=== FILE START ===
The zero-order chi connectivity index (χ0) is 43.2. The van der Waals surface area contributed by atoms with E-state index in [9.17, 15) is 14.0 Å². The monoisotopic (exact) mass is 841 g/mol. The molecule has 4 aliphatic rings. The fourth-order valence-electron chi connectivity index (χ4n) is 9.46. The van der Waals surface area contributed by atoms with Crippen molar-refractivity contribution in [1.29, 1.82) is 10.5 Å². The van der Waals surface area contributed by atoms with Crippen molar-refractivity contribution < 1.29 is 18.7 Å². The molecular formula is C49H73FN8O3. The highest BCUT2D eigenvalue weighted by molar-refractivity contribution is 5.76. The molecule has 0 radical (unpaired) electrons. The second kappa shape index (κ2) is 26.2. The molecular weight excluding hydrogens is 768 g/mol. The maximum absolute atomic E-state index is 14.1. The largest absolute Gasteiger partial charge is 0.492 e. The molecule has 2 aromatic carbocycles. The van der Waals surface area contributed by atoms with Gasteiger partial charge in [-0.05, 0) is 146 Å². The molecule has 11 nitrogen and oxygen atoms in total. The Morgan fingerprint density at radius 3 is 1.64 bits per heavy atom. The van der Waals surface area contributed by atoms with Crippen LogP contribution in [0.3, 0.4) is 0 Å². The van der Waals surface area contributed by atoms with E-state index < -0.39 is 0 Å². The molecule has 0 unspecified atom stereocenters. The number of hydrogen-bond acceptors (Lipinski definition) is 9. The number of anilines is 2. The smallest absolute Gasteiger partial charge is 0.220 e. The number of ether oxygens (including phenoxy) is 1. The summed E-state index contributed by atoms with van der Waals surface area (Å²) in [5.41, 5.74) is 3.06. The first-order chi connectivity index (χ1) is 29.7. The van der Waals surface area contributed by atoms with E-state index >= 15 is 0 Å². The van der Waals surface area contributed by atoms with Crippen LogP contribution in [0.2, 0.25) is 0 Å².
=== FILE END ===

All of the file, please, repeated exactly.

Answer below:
The zero-order chi connectivity index (χ0) is 43.2. The van der Waals surface area contributed by atoms with E-state index in [9.17, 15) is 14.0 Å². The monoisotopic (exact) mass is 841 g/mol. The molecule has 4 aliphatic rings. The fourth-order valence-electron chi connectivity index (χ4n) is 9.46. The van der Waals surface area contributed by atoms with Crippen molar-refractivity contribution in [1.29, 1.82) is 10.5 Å². The van der Waals surface area contributed by atoms with Crippen molar-refractivity contribution < 1.29 is 18.7 Å². The molecular formula is C49H73FN8O3. The highest BCUT2D eigenvalue weighted by molar-refractivity contribution is 5.76. The molecule has 0 radical (unpaired) electrons. The second kappa shape index (κ2) is 26.2. The molecular weight excluding hydrogens is 768 g/mol. The maximum absolute atomic E-state index is 14.1. The largest absolute Gasteiger partial charge is 0.492 e. The molecule has 2 aromatic carbocycles. The van der Waals surface area contributed by atoms with Gasteiger partial charge in [-0.05, 0) is 146 Å². The molecule has 11 nitrogen and oxygen atoms in total. The Morgan fingerprint density at radius 3 is 1.64 bits per heavy atom. The van der Waals surface area contributed by atoms with Crippen LogP contribution in [0.3, 0.4) is 0 Å². The van der Waals surface area contributed by atoms with E-state index < -0.39 is 0 Å². The molecule has 0 unspecified atom stereocenters. The number of hydrogen-bond acceptors (Lipinski definition) is 9. The number of anilines is 2. The smallest absolute Gasteiger partial charge is 0.220 e. The number of ether oxygens (including phenoxy) is 1. The summed E-state index contributed by atoms with van der Waals surface area (Å²) in [5.41, 5.74) is 3.06. The first-order chi connectivity index (χ1) is 29.7. The van der Waals surface area contributed by atoms with E-state index >= 15 is 0 Å². The van der Waals surface area contributed by atoms with Crippen LogP contribution in [0.2, 0.25) is 0 Å².